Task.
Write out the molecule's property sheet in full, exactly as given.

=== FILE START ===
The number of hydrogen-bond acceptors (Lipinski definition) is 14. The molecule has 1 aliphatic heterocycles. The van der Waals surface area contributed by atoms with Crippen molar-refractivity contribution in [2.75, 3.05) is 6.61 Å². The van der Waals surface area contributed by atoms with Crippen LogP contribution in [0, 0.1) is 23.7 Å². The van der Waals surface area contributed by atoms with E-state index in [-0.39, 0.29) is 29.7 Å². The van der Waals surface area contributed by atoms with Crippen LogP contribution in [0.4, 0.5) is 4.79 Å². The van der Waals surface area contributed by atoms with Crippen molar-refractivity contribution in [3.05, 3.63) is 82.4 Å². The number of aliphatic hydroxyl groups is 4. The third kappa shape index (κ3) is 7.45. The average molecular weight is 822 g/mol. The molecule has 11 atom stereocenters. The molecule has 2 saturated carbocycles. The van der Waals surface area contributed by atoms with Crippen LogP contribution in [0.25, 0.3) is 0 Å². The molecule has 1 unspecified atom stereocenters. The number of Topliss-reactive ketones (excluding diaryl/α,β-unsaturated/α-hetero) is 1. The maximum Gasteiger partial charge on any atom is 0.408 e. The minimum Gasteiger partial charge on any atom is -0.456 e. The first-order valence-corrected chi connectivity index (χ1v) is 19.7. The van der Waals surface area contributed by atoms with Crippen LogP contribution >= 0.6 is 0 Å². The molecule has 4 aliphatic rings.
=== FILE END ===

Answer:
The number of hydrogen-bond acceptors (Lipinski definition) is 14. The molecule has 1 aliphatic heterocycles. The van der Waals surface area contributed by atoms with Crippen molar-refractivity contribution in [2.75, 3.05) is 6.61 Å². The van der Waals surface area contributed by atoms with Crippen LogP contribution in [0, 0.1) is 23.7 Å². The van der Waals surface area contributed by atoms with E-state index in [-0.39, 0.29) is 29.7 Å². The van der Waals surface area contributed by atoms with Crippen LogP contribution in [0.4, 0.5) is 4.79 Å². The van der Waals surface area contributed by atoms with Crippen molar-refractivity contribution in [3.05, 3.63) is 82.4 Å². The number of aliphatic hydroxyl groups is 4. The third kappa shape index (κ3) is 7.45. The average molecular weight is 822 g/mol. The molecule has 11 atom stereocenters. The molecule has 2 saturated carbocycles. The van der Waals surface area contributed by atoms with Crippen LogP contribution in [0.25, 0.3) is 0 Å². The molecule has 1 unspecified atom stereocenters. The number of Topliss-reactive ketones (excluding diaryl/α,β-unsaturated/α-hetero) is 1. The maximum Gasteiger partial charge on any atom is 0.408 e. The minimum Gasteiger partial charge on any atom is -0.456 e. The first-order valence-corrected chi connectivity index (χ1v) is 19.7. The van der Waals surface area contributed by atoms with Crippen LogP contribution >= 0.6 is 0 Å². The molecule has 4 aliphatic rings.